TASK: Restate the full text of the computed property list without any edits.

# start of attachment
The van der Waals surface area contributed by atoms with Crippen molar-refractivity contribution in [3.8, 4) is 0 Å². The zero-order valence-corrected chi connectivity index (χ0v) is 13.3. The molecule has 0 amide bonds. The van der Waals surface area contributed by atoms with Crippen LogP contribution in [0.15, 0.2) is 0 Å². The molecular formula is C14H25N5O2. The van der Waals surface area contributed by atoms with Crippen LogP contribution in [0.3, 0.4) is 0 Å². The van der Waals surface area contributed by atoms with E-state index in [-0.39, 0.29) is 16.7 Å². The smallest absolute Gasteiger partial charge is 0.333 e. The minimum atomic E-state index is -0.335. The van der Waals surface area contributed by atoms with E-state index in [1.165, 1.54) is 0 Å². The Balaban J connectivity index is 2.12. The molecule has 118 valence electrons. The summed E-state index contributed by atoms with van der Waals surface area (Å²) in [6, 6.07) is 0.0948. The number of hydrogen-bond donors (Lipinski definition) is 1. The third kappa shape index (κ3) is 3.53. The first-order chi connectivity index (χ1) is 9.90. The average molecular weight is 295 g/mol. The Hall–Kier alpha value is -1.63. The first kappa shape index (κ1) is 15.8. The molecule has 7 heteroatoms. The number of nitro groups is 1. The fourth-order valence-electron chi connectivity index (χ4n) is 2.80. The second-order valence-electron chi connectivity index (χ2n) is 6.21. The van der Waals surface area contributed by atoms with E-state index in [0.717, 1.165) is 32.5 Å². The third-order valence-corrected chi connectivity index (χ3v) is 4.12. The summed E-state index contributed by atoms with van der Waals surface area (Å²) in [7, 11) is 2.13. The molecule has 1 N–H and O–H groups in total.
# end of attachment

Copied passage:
The van der Waals surface area contributed by atoms with Crippen molar-refractivity contribution in [3.8, 4) is 0 Å². The zero-order valence-corrected chi connectivity index (χ0v) is 13.3. The molecule has 0 amide bonds. The van der Waals surface area contributed by atoms with Crippen LogP contribution in [0.15, 0.2) is 0 Å². The molecular formula is C14H25N5O2. The van der Waals surface area contributed by atoms with Crippen LogP contribution in [0.3, 0.4) is 0 Å². The van der Waals surface area contributed by atoms with E-state index in [-0.39, 0.29) is 16.7 Å². The smallest absolute Gasteiger partial charge is 0.333 e. The minimum atomic E-state index is -0.335. The van der Waals surface area contributed by atoms with E-state index in [1.165, 1.54) is 0 Å². The Balaban J connectivity index is 2.12. The molecule has 118 valence electrons. The summed E-state index contributed by atoms with van der Waals surface area (Å²) in [6, 6.07) is 0.0948. The number of hydrogen-bond donors (Lipinski definition) is 1. The third kappa shape index (κ3) is 3.53. The first-order chi connectivity index (χ1) is 9.90. The average molecular weight is 295 g/mol. The Hall–Kier alpha value is -1.63. The first kappa shape index (κ1) is 15.8. The molecule has 7 heteroatoms. The number of nitro groups is 1. The fourth-order valence-electron chi connectivity index (χ4n) is 2.80. The second-order valence-electron chi connectivity index (χ2n) is 6.21. The van der Waals surface area contributed by atoms with E-state index in [0.717, 1.165) is 32.5 Å². The third-order valence-corrected chi connectivity index (χ3v) is 4.12. The summed E-state index contributed by atoms with van der Waals surface area (Å²) in [7, 11) is 2.13. The molecule has 1 N–H and O–H groups in total.